“The dealer doesn’t ask for ID. “Twelve-year-olds are sent to toxicology departments”

“The dealer doesn't ask for ID.  "Twelve-year-olds are sent to toxicology departments"

Alcohol, cigarettes, and currently also energy drinks, are unavailable to young people under 18 years of age, so you need to show an ID card to buy these substances. However, in the case of illegal substances, amphetamines, MDMA or herbs, the dealer does not ask for an ID card. Paradoxically, sometimes buying this type of substance is easier than, for example, alcohol – says Boguś Janiszewski, writer, teacher, expert associated with the non-public education environment. Author of “The Book on Drugs”.

Paulina Socha-Jakubowska, “Wprost”: In your opinion, how should we talk to teenagers about fentanyl so as not to scare them, but still educate and explain the dangers of using this substance?

Boguś Janiszewski: I think, unfortunately, this fear has already appeared. Although I am not convinced that scaring people in the context of psychoactive substances is desirable or justified, I would make an exception in this case, because fentanyl is indeed deadly.

If I were talking to a young person about negotiating a contract, I would include fentanyl on the list of prohibited items.


The child should commit to never touching it and never trying it. He should be aware that it makes absolutely no sense.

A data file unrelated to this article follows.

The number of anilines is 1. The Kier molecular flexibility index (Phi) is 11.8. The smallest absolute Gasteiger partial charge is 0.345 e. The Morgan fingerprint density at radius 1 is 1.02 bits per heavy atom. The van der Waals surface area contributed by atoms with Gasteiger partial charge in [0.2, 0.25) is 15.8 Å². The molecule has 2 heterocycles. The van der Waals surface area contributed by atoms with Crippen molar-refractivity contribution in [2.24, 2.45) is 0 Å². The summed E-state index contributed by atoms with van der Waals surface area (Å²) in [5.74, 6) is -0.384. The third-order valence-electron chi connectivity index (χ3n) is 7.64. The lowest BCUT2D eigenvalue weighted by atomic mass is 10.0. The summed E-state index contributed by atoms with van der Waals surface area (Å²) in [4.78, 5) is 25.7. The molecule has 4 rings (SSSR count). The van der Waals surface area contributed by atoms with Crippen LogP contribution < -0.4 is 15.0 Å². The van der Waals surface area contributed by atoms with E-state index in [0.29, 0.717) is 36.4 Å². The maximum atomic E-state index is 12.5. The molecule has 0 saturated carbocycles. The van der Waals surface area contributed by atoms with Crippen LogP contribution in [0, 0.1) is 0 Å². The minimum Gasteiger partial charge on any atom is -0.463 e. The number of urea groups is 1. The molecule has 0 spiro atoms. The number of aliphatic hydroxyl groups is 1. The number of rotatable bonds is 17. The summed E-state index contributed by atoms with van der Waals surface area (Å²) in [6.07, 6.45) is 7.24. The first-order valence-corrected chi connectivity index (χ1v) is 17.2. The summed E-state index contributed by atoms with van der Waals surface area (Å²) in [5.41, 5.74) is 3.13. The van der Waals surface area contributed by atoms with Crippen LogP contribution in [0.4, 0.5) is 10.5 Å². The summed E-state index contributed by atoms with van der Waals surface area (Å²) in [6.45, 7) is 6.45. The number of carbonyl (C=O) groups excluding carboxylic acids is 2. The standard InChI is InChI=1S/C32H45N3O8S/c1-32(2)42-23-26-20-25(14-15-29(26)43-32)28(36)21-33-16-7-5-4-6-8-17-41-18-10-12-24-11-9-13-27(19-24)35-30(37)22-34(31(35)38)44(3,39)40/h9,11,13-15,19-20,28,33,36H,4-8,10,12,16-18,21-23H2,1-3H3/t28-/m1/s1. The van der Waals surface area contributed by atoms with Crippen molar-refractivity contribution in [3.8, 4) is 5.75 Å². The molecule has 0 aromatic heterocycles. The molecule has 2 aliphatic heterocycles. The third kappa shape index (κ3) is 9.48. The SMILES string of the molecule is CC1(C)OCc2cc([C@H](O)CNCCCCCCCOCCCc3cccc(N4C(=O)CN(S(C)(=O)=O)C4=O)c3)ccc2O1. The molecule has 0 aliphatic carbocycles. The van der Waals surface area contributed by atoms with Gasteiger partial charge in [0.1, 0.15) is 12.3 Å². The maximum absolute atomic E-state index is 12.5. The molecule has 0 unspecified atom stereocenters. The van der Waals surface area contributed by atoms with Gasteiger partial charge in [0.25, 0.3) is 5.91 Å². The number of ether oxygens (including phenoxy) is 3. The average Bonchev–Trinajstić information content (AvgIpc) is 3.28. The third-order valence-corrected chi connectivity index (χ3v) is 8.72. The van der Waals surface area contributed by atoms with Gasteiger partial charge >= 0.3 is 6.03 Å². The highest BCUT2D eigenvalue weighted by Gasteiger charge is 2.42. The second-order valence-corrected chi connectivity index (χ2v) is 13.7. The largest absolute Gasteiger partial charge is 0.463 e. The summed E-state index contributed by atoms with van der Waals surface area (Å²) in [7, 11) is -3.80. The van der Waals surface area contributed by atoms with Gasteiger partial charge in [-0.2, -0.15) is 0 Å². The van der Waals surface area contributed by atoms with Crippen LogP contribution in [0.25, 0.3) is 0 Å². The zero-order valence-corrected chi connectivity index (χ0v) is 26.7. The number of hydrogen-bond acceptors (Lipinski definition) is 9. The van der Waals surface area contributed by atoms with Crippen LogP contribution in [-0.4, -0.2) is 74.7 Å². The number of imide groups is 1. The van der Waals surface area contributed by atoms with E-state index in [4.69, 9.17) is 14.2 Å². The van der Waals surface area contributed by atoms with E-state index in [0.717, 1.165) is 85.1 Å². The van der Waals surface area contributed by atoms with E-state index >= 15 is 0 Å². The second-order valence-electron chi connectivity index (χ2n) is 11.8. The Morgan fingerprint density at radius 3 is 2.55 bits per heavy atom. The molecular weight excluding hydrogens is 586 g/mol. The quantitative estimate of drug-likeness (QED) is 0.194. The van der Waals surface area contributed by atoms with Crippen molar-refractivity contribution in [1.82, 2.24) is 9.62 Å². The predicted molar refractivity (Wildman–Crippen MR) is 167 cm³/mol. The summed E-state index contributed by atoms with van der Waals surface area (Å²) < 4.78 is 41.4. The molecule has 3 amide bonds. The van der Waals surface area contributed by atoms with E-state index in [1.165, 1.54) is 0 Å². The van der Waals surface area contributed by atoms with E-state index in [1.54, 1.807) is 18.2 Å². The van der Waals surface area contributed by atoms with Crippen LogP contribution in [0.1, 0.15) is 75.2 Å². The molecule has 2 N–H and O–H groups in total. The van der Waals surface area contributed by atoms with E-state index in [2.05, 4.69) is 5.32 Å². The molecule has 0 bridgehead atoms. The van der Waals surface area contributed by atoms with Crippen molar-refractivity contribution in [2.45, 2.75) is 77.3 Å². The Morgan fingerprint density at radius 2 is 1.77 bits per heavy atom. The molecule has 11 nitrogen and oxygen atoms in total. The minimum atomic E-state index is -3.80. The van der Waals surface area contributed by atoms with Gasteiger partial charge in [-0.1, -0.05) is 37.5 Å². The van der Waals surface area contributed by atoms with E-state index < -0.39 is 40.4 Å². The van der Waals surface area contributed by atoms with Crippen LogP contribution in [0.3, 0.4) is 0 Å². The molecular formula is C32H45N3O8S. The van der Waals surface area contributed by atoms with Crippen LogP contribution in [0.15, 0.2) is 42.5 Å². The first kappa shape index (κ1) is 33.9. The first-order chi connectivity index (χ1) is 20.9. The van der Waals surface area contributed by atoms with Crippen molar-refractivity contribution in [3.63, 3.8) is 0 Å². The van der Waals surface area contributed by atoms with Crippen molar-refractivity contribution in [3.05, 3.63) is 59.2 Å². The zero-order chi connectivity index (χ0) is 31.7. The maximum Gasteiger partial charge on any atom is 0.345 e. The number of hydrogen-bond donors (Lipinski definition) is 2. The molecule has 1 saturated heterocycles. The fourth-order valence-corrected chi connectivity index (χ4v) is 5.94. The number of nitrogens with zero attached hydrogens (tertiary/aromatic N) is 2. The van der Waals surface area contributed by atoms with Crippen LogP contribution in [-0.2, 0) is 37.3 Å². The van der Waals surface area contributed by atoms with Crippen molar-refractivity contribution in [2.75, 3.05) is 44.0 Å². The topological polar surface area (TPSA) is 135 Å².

Parents must have some arguments to be able to enter into negotiations with the child and be able to write such a “contract”.

The most important argument on which to build is prior investment in building understanding and awareness. Because unfortunately I have no doubt that our teenager will try something sooner or later, at least statistically speaking, and we should accept that. He will try alcohol, he will probably use e-cigarettes and more risky substances.

This is generally the starting point for me, that we approach our teenager with the awareness that such a situation will happen in their life and therefore the teenager needs to be prepared for such a situation. Besides, we need to prepare ourselves as well.

Where does this certainty that “it will happen” come from?

My certainty is simply based on statistics. We know that over 60% of people aged 15-18 reach for e-cigarettes. We know that the vast majority of this group have certainly already initiated themselves into alcohol. We know that almost half may have had contact with marijuana. There really is no point in pretending here. However, the answer to the question of when to start talking is not easy. As a parent, I would like this topic to be introduced into the mainstream.

Do third graders know about cocaine?

Yes. Because this word appears on the Internet, in films, and also among older siblings. Therefore, children already know that such substances exist, they know how they work, that they influence changes in consciousness.

Is there an age threshold at which one should start introducing topics related to drugs or the dangers associated with them?

Here, in turn, I will refer to the observations of toxicologists who say that even adolescents are addicted. It is worth adding that toxicology is a ward where a child is admitted either when he is extremely agitated and cannot be controlled because he has taken some psychostimulant, or when his heart rate is low, he has trouble breathing, or he has lost consciousness.

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